A Pair of Printed 1790s Round Gowns: Doing it Properly this Time!

In which I take my pair of 1790s printed cotton round gowns, and this time, I finally do it right.

Tabubil turns towards the camera, holding up the hem of a printed cotton 1790s round gown

Once I knew what the hell I had been doing wrong with the bodice pattern for my 1790s round gown, drafting a proper bodice for my 1790s round gown was straightforward. I had it drafted, mocked up and tweaked in an hour.

(At which point all forward momentum stopped. I sagged with relief and collapsed on the sofa to spend an afternoon eating frozen fruit juice popsicles and watching the new Qantum Leap reboot. Frozen fruit juice and time travel TV: two of my favorite recreational substances.)

I had plenty of printed cotton left over, so I unpicked the skirts and sleeves from the old gowns, cut new bodices –

Sewed the bodices together, sewed the bodices to the sleeves and skirts – and by the time I got to Williamsburg last August, the only thing left to do on these printed 1790s round gowns was the hemming!

A very nice person marked the level where the front of my gown brushed my toe tips.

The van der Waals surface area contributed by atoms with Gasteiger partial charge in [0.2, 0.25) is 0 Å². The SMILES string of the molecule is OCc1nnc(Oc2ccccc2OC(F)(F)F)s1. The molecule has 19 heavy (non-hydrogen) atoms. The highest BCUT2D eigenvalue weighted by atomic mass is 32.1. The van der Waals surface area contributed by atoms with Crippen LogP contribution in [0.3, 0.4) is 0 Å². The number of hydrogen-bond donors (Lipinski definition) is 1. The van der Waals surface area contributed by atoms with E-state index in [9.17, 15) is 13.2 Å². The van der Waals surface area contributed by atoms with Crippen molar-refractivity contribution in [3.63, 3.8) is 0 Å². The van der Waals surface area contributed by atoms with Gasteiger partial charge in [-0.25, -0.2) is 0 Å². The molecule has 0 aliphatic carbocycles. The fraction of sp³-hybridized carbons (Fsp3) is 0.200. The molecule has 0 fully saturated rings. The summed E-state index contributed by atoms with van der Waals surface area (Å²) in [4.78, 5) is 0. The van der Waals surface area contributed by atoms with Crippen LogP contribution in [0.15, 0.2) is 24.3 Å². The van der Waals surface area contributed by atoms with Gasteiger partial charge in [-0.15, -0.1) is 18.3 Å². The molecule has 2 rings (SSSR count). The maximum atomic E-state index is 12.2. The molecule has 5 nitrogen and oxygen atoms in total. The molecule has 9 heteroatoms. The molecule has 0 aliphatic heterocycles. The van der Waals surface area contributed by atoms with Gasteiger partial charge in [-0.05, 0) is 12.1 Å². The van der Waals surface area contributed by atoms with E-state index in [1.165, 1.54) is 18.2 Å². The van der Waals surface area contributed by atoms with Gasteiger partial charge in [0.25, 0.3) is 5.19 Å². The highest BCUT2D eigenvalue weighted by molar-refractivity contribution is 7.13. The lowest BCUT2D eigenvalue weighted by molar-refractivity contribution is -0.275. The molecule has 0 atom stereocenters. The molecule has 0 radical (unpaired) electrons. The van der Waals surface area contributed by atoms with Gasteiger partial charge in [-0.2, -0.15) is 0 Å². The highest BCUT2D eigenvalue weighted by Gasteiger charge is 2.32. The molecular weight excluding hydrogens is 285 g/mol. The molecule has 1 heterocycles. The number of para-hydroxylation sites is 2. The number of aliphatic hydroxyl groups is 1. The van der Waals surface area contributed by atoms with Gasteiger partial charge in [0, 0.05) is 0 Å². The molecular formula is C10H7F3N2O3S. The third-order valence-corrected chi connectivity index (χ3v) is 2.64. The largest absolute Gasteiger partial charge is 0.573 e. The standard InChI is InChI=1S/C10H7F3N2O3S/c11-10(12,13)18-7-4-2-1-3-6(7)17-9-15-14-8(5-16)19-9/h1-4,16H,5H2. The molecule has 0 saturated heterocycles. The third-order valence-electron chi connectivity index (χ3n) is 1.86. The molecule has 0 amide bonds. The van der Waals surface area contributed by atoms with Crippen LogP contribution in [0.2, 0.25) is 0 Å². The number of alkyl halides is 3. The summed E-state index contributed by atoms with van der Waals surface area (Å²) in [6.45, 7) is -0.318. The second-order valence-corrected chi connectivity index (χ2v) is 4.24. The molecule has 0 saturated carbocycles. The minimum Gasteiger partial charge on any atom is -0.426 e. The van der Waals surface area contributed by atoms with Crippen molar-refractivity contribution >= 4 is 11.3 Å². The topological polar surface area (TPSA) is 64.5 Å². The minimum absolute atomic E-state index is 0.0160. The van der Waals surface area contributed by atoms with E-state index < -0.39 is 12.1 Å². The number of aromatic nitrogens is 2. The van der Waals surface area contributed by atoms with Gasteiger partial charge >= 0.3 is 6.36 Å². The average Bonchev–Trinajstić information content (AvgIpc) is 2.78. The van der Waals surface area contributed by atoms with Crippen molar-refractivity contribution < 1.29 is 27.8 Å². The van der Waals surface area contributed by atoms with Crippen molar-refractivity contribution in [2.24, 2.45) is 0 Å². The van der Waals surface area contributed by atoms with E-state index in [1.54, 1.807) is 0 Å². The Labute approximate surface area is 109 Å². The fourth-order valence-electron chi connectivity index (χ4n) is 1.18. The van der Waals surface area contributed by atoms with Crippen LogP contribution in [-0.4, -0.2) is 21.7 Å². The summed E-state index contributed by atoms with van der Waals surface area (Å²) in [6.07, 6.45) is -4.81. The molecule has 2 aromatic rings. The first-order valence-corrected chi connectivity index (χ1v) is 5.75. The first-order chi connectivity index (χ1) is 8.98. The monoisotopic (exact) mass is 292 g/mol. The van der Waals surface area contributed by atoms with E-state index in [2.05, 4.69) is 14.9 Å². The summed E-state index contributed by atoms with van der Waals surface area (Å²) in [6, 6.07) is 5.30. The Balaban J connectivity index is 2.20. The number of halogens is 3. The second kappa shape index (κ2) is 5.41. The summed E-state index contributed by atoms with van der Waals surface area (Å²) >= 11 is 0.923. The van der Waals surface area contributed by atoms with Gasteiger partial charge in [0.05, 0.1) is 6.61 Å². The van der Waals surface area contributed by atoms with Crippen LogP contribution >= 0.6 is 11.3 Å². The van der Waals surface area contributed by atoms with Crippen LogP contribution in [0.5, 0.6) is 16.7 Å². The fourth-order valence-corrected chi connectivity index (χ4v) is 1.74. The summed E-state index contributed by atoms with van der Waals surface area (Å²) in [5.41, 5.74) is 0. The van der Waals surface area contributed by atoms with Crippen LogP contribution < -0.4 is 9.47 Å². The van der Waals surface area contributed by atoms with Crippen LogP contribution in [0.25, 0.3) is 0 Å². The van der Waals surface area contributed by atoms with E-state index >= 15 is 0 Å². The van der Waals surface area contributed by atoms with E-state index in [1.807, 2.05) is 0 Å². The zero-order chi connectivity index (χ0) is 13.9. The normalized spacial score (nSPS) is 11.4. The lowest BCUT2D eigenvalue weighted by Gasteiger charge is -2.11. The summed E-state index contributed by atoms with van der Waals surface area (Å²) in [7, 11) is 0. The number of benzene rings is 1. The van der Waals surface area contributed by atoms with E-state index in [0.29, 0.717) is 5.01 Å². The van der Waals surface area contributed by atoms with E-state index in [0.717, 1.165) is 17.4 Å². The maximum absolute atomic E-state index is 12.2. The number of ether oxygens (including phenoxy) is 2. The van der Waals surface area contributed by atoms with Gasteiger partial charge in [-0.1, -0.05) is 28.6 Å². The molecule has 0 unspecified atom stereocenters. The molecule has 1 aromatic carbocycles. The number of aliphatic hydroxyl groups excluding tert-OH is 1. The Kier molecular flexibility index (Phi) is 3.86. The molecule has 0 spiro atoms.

A woman is sitting on  a floor marking the hem of a green 1790s gown. The gown is held out by an extremely large bustle.

Okay – I also had to make a new bustle for the small of my back. On account of my swayback, my original bustle pad (the 1790s butt-bustle in the American Duchess Dressmaking book) was too small, and gets lost in in the hollow of the sway.

My first replacement was an over-correction (as per the photo above!) so I downsized a little – settling for a bustle about 50% larger than the AD one.

Hemming was lovely and straightforward.

I folded the entire gown in half along the center back seam. I pinned the bodice and waist to so that the waist seam was perfectly lined up all the way around the gown.

Tabubilgirl sits on the floor next to a spread out 1790s round gown

Then I smoothed and pinned the skirts, and when the entire skirt of the gown was perfectly symmetrical, I marked my hem.

Taking the level marked at center front by the nice person, I dropped down an inch to allow for a hem allowance. From here I drew a line straight across until it was below my underarm side-seam, and then I curved the line down to a center point that I was comfortable with – long enough to trail slightly across the floor without being enough of a train that I’d trip or step on it!

The hem of a green floral gown being cut with a pair of scissors

And then I cut my hem.

A 1790s round gown lies spread out on the floor

And sewed it up.

And you know what? It all worked. The skirt didn’t sag, the bodice didn’t pooch, the armscyes and sleeves did exactly what they were supposed to do –

Good heavens, is this what happens when your pattern actually FITS?

Tabubilgirl stands in a garden wearing a floral cotton 1790s round gown

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